Only once have French presidential pollsters failed badly in recent memory, Cann said: In 2002, when far-right leader Jean-Marie Le Pen, father of Marine, stunned France and the world by making it through to the second round.
In the days ahead of Sunday's vote, "they successfully detected the late rise in turnout and indicated Emmanuel Macron in the lead and Marine Le Pen in second," said Anne Jadot, a political scientist at the University of Lorraine in eastern France.
High turnout helps
A combination of factors probably explains the French success after perceived American and British failures. French polls are constructed differently, with pollsters typically seeking out a sample of people who are chosen as being representative of the voting population at large. US and British pollsters often contact a random sample of voters by phone or internet.
Turnout for French presidential elections is generally high at around 80 percent, making voters easier to second-guess. High levels of abstentionism make an electorate more difficult to model. And French presidential elections are a simple process, with the winners in the first round being the two candidates who gather the most votes nationwide.
Macron and Le Pen will go through to a run-off on 7 May when one of them must get more than 50 percent, with Macron widely predicted to be the eventual victor. The American presidential system is indirect and far more complicated. Presidents are elected on the basis of votes cast state-by-state with the winner needing at least 270 votes from an electoral college.
Le Pen's support drastically drops in large cities such as Paris and Lyon, where she scored five and eight percent. Those are the places where Macron scooped up nearly a third of the ballots on his way to pulling in 23.75 percent of the vote.
"Macron-Le Pen: The two Frances" said the headline of Monday's Le Monde, in which "two nations confront one another, the rural areas that went overwhelmingly for Marine Le Pen and the cities that backed Emmanuel Macron."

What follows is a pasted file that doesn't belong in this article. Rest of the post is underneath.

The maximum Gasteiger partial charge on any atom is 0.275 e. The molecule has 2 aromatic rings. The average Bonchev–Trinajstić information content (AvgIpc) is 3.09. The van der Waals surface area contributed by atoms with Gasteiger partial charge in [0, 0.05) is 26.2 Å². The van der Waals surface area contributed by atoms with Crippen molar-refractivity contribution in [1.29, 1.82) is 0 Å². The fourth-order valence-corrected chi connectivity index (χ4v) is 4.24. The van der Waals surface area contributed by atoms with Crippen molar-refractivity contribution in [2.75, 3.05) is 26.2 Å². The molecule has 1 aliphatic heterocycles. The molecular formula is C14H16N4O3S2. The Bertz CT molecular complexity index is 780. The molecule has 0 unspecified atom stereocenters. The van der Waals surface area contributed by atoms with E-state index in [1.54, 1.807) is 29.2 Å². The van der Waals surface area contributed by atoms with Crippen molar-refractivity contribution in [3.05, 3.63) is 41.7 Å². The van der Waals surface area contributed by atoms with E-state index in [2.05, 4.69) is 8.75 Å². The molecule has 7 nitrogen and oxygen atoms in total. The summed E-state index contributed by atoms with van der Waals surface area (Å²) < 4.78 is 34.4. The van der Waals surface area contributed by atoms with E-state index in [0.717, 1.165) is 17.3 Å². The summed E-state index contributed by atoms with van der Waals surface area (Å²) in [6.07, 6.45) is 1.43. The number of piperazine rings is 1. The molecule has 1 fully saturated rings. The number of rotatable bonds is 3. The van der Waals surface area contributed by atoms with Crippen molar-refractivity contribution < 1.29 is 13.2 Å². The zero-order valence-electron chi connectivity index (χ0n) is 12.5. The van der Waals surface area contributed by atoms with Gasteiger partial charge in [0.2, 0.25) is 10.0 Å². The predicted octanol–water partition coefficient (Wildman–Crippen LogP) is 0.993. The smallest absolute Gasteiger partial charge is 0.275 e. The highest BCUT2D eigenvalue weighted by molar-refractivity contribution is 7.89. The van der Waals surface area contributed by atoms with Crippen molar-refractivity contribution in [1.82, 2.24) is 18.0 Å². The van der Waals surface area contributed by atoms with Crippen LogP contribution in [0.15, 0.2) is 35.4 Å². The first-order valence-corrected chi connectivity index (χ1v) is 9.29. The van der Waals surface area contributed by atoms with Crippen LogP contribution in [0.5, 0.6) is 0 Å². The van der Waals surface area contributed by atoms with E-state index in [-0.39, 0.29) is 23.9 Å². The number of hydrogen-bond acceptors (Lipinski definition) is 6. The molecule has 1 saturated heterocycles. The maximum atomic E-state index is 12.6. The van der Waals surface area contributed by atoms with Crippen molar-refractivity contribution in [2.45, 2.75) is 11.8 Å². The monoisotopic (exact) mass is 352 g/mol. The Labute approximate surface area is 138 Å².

Voters who backed the far-right leader feel she alone can put them back on the track to prosperity. "I think (politicians) don't realise how hard it is to live on middle-class wages," Carine Sayed, 30, a trainee beautician, told AFP. "If they spent six months making €1,300 ($1,400) they would see how hard it is for many French people nowadays."
"They don't know what we're going through," added Sayed, who lives about 40 kilometres (25 miles) south of Paris in Melun. Although Le Pen called it "historic", her result was tinged with disappointment after polls in recent months had put her at around 27 percent.
She was hoping to ride a wave of populist, anti-globalisation sentiment that helped sweep Donald Trump to victory in the United States and paved the way for Britain's vote to leave the European Union.
"In its new strategy, the National Front is no longer concerned with the right-left divide," said Joel Gombin, one of France's leading experts on the far-right. "It is exploiting a new dynamic of globalists against patriots, and successfully so, because the second round is a clash of these two ideologies.
However, he noted: "There is nothing to indicate that the FN can win on the basis of this divide."